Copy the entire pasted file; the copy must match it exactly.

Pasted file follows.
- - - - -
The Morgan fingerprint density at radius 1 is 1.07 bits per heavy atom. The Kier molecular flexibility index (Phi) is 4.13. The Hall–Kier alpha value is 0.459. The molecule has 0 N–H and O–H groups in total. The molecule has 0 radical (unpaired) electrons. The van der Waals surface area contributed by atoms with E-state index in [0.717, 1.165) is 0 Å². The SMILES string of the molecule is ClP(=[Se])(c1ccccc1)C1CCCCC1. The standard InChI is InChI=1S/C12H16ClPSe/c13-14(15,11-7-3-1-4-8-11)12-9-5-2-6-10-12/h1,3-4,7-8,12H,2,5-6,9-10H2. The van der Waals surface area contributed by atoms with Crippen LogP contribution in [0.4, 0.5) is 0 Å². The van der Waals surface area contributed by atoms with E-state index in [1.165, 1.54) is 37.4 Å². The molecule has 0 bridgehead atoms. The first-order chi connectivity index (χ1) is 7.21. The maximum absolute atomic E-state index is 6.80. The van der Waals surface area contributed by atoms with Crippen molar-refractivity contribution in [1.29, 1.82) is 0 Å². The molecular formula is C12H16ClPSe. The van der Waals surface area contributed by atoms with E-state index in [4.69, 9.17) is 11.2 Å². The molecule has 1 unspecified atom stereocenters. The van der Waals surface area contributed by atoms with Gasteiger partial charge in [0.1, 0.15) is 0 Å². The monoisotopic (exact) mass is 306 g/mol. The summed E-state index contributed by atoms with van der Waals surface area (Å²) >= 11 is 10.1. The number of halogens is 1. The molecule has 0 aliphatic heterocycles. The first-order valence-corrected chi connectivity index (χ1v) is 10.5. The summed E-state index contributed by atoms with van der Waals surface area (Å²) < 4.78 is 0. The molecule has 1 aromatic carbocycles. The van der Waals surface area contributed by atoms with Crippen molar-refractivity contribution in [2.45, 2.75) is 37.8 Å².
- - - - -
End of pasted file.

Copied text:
The Morgan fingerprint density at radius 1 is 1.07 bits per heavy atom. The Kier molecular flexibility index (Phi) is 4.13. The Hall–Kier alpha value is 0.459. The molecule has 0 N–H and O–H groups in total. The molecule has 0 radical (unpaired) electrons. The van der Waals surface area contributed by atoms with E-state index in [0.717, 1.165) is 0 Å². The SMILES string of the molecule is ClP(=[Se])(c1ccccc1)C1CCCCC1. The standard InChI is InChI=1S/C12H16ClPSe/c13-14(15,11-7-3-1-4-8-11)12-9-5-2-6-10-12/h1,3-4,7-8,12H,2,5-6,9-10H2. The van der Waals surface area contributed by atoms with Crippen LogP contribution in [0.4, 0.5) is 0 Å². The van der Waals surface area contributed by atoms with E-state index in [1.165, 1.54) is 37.4 Å². The molecule has 0 bridgehead atoms. The first-order chi connectivity index (χ1) is 7.21. The maximum absolute atomic E-state index is 6.80. The van der Waals surface area contributed by atoms with Crippen molar-refractivity contribution in [1.29, 1.82) is 0 Å². The molecular formula is C12H16ClPSe. The van der Waals surface area contributed by atoms with E-state index in [4.69, 9.17) is 11.2 Å². The molecule has 1 unspecified atom stereocenters. The van der Waals surface area contributed by atoms with Gasteiger partial charge in [0.1, 0.15) is 0 Å². The monoisotopic (exact) mass is 306 g/mol. The summed E-state index contributed by atoms with van der Waals surface area (Å²) >= 11 is 10.1. The number of halogens is 1. The molecule has 0 aliphatic heterocycles. The first-order valence-corrected chi connectivity index (χ1v) is 10.5. The summed E-state index contributed by atoms with van der Waals surface area (Å²) < 4.78 is 0. The molecule has 1 aromatic carbocycles. The van der Waals surface area contributed by atoms with Crippen molar-refractivity contribution in [2.45, 2.75) is 37.8 Å².